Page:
Fintech: 5 Expert Predictions For 2023

There are a few forecasts for 2023 that are important.

Fintech: 5 Expert Predictions For 2023​

1.Layoffs in big tech and fintech may benefit banks and credit unions.

Recently, a number of highly skilled computer personnel were let go. They come from a variety of sources, including fintech companies and Big Tech. In November 2022, Stripe let go 1,120 employees, or 14% of its workforce; Robinhood had two layoffs and let go about 1,000 workers.

2.Big Tech and fintech layoffs could be good for banks and credit unions

A pool of very talented tech workers has recently been laid off. Many of them came from Big Tech, but plenty also came from fintech startups. Stripe laid off 1,120 people (14% of its workforce) in November 2022; Robinhood has had two layoffs, pink-slipping roughly 1,000 employees. Meanwhile, nearly every crypto firm has shrunk like the price of Bitcoin.

As Bitcoin’s price has decreased, practically every cryptocurrency company has also decreased.

These actions have flooded the labour market with a large number of talented workers with specialised knowledge in fields like wealth management, alternative assets, blockchain, and other areas. These workers are knowledgeable about both the technology and specialised industries and highly regulated sectors in addition to the technology itself. At the same time, as they seek to digitally modernise to keep up with fintechs and challenger banks, banks—particularly smaller community banks and credit unions—can benefit from talent with this experience.

Financial organisations might also find great value in the broader pool of non-fintech professionals who have lately lost their jobs in other industries.Smart financial institution leaders—from your neighbourhood credit union to industry behemoths —understand that recent layoffs have made the market for technical talent prime pickings, and they are undoubtedly utilising the opportunity to acquire excellent personnel.

3. Consumers will be given more opportunities than ever to save money and invest it.

This prediction was issued by Envestnet’s group head of product innovation, Dani Fava. Fava is entrusted with identifying and prioritising opportunities for financial advisors to provide revolutionary advice in a market that is always changing. She describes this as “impulse investing” or “impulse saving.” Consumers would encounter a deluge of means to save and invest without much planning, simulating impulse [purchasing] behaviour, whether through a consumer banking app, mobile wallet, gig labour, or credit card, according to her explanation.


Like so many of our interactions with products and services we already use, there is opportunity when businesses have the attention of customers and can offer them something truly worthwhile. Because there is a chance to save money and accumulate wealth for future purchases, investments, or financial services, brands can consider this transaction as more than just a purchase.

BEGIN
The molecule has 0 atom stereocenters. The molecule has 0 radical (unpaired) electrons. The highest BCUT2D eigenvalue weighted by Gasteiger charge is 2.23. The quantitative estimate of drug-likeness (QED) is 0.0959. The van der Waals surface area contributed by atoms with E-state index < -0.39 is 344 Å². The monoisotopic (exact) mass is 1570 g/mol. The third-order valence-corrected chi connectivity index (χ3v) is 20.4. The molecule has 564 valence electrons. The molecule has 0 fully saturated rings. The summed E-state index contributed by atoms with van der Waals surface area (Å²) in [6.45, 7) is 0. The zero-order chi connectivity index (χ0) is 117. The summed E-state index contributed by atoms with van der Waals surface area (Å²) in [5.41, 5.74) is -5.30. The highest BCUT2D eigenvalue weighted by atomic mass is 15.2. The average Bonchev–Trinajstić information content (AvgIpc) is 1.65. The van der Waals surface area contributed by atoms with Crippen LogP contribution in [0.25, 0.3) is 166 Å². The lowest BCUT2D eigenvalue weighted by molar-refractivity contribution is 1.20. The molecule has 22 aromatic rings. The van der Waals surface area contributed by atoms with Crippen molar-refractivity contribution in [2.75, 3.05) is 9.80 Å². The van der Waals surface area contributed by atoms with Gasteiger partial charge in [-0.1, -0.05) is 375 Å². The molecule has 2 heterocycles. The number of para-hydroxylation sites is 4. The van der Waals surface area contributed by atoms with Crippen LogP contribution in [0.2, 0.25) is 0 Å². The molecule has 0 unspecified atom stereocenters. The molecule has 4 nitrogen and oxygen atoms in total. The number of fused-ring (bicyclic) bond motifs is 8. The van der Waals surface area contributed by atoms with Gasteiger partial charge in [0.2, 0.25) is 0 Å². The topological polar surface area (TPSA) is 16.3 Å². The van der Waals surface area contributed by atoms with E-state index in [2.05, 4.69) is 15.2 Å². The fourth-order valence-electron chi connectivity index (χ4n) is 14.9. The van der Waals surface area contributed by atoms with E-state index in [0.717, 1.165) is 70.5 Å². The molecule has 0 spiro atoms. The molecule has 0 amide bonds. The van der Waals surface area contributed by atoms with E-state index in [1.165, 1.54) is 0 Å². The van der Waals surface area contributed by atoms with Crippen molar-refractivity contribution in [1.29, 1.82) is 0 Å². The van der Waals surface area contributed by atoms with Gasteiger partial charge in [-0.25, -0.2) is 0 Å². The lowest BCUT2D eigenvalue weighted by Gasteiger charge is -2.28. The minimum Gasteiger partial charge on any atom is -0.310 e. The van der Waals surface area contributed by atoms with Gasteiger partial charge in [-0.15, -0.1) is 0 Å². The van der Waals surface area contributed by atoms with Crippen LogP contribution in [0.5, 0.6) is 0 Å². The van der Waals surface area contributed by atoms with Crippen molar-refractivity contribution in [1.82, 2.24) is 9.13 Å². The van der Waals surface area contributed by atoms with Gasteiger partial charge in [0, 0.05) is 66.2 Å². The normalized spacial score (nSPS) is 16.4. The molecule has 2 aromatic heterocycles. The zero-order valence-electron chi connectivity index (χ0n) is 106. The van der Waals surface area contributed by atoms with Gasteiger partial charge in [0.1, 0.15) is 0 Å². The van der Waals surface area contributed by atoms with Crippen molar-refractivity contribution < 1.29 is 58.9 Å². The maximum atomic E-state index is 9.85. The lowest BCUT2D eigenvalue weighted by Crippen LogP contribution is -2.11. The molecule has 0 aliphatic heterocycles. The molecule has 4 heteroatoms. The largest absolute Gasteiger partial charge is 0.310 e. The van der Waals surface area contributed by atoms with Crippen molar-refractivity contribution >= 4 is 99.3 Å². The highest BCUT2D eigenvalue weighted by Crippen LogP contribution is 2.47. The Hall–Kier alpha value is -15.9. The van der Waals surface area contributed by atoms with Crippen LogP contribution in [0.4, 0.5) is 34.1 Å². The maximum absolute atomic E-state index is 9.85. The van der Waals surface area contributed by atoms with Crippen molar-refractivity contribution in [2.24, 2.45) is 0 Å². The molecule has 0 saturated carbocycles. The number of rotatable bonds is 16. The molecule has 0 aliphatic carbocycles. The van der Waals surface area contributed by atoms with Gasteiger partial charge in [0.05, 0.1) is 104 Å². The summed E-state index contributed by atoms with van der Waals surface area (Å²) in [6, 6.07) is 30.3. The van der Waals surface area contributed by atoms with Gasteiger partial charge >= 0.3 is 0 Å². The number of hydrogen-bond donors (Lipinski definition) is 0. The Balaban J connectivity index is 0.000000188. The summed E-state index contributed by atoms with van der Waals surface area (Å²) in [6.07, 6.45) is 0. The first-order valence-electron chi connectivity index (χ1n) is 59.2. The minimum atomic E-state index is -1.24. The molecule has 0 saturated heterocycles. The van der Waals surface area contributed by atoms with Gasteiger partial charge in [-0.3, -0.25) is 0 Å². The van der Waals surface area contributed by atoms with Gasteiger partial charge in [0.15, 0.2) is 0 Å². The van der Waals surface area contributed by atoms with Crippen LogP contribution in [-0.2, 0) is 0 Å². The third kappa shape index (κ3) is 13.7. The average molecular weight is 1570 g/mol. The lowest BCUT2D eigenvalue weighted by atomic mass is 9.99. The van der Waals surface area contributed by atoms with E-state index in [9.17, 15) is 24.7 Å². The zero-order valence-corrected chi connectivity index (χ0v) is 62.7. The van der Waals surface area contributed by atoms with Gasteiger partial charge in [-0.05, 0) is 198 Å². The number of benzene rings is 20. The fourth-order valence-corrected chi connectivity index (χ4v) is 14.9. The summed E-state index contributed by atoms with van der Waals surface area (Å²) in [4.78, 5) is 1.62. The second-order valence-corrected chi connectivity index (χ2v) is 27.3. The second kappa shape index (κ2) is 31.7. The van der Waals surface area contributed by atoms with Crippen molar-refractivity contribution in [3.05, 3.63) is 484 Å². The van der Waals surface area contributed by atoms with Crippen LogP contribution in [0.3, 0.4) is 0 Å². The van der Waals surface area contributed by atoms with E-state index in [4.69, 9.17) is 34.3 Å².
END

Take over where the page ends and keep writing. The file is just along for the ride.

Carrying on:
4.Open banking will become a reality

Open banking is a practice that allows banks and other financial institutions to give third-party financial service providers access to consumer banking, transaction, and other financial data. Open banking, which is made possible by the use of APIs, makes it easier for clients, financial institutions, and outside service providers to network accounts and data across different institutions. Consumer financial data is in the custody of banks, and unlike in the United Kingdom and the rest of Europe, open banking is not yet subject to any regulatory restrictions in the United States. Consumer demand, though, exists for personal data control and for regulatory action to impose open banking norms. While open banking doesn’t yet have a formalised regulatory framework in the US, it will become widely used there in 2023 if fintech companies, banks, and regulators can agree on how it should be managed. The open banking experience will change significantly once it occurs.

5. Social Features Will Aid Younger Retail Investors

“Over the last year, we’ve seen several banking and investment apps look to social media for inspiration—many have made a conscious effort to incorporate social-first features to their platforms in order to attract a younger audience. We are convinced that this trend will not only continue to advance in 2023 but also play a critical role in any tech firm operating in the financial sector.

Public, which provides social features and investments with a theme, has also done this. My kids, who are in their twenties, like the app’s social elements that let them interact with other conservationists and environmentalists to make investments. With StockTwits, Reddit essentially accomplishes the same goal for all age groups. 

Aside from the meme stock mania, retail investors now make up close to 25% of all equity trading volume. Although many of these investors are knowledgeable, they lack the technology and trading ability that institutional investors have. Retail investors who share information can use more complex tactics and acquire data outside of their own research. People power, indeed!